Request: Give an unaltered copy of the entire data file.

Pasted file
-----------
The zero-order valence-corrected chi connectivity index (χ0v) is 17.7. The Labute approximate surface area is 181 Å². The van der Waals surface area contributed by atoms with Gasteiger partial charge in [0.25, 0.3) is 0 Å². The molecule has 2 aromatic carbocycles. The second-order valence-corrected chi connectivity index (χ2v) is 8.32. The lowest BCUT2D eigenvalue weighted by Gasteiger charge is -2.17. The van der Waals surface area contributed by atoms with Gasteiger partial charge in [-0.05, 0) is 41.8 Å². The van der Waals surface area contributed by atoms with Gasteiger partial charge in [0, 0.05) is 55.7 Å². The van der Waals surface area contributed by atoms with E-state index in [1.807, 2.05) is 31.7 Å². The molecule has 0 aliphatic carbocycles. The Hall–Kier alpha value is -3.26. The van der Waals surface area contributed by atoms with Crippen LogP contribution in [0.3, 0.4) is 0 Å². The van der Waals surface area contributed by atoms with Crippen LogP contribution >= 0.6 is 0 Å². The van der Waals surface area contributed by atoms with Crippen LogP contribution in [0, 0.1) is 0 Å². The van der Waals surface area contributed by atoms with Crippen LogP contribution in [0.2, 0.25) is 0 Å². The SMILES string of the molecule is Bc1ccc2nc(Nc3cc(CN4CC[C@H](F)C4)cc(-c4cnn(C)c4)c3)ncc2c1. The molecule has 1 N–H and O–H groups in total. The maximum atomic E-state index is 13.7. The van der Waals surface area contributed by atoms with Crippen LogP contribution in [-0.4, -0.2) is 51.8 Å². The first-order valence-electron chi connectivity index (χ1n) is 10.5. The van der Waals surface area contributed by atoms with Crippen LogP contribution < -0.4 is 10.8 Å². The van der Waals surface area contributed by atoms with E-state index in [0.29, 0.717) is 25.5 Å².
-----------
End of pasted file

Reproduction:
The zero-order valence-corrected chi connectivity index (χ0v) is 17.7. The Labute approximate surface area is 181 Å². The van der Waals surface area contributed by atoms with Gasteiger partial charge in [0.25, 0.3) is 0 Å². The molecule has 2 aromatic carbocycles. The second-order valence-corrected chi connectivity index (χ2v) is 8.32. The lowest BCUT2D eigenvalue weighted by Gasteiger charge is -2.17. The van der Waals surface area contributed by atoms with Gasteiger partial charge in [-0.05, 0) is 41.8 Å². The van der Waals surface area contributed by atoms with Gasteiger partial charge in [0, 0.05) is 55.7 Å². The van der Waals surface area contributed by atoms with E-state index in [1.807, 2.05) is 31.7 Å². The molecule has 0 aliphatic carbocycles. The Hall–Kier alpha value is -3.26. The van der Waals surface area contributed by atoms with Crippen LogP contribution in [0.3, 0.4) is 0 Å². The van der Waals surface area contributed by atoms with Crippen LogP contribution >= 0.6 is 0 Å². The van der Waals surface area contributed by atoms with Crippen LogP contribution in [0, 0.1) is 0 Å². The van der Waals surface area contributed by atoms with Crippen LogP contribution in [0.2, 0.25) is 0 Å². The SMILES string of the molecule is Bc1ccc2nc(Nc3cc(CN4CC[C@H](F)C4)cc(-c4cnn(C)c4)c3)ncc2c1. The molecule has 1 N–H and O–H groups in total. The maximum atomic E-state index is 13.7. The van der Waals surface area contributed by atoms with Crippen LogP contribution in [-0.4, -0.2) is 51.8 Å². The first-order valence-electron chi connectivity index (χ1n) is 10.5. The van der Waals surface area contributed by atoms with Crippen LogP contribution < -0.4 is 10.8 Å². The van der Waals surface area contributed by atoms with E-state index in [0.29, 0.717) is 25.5 Å².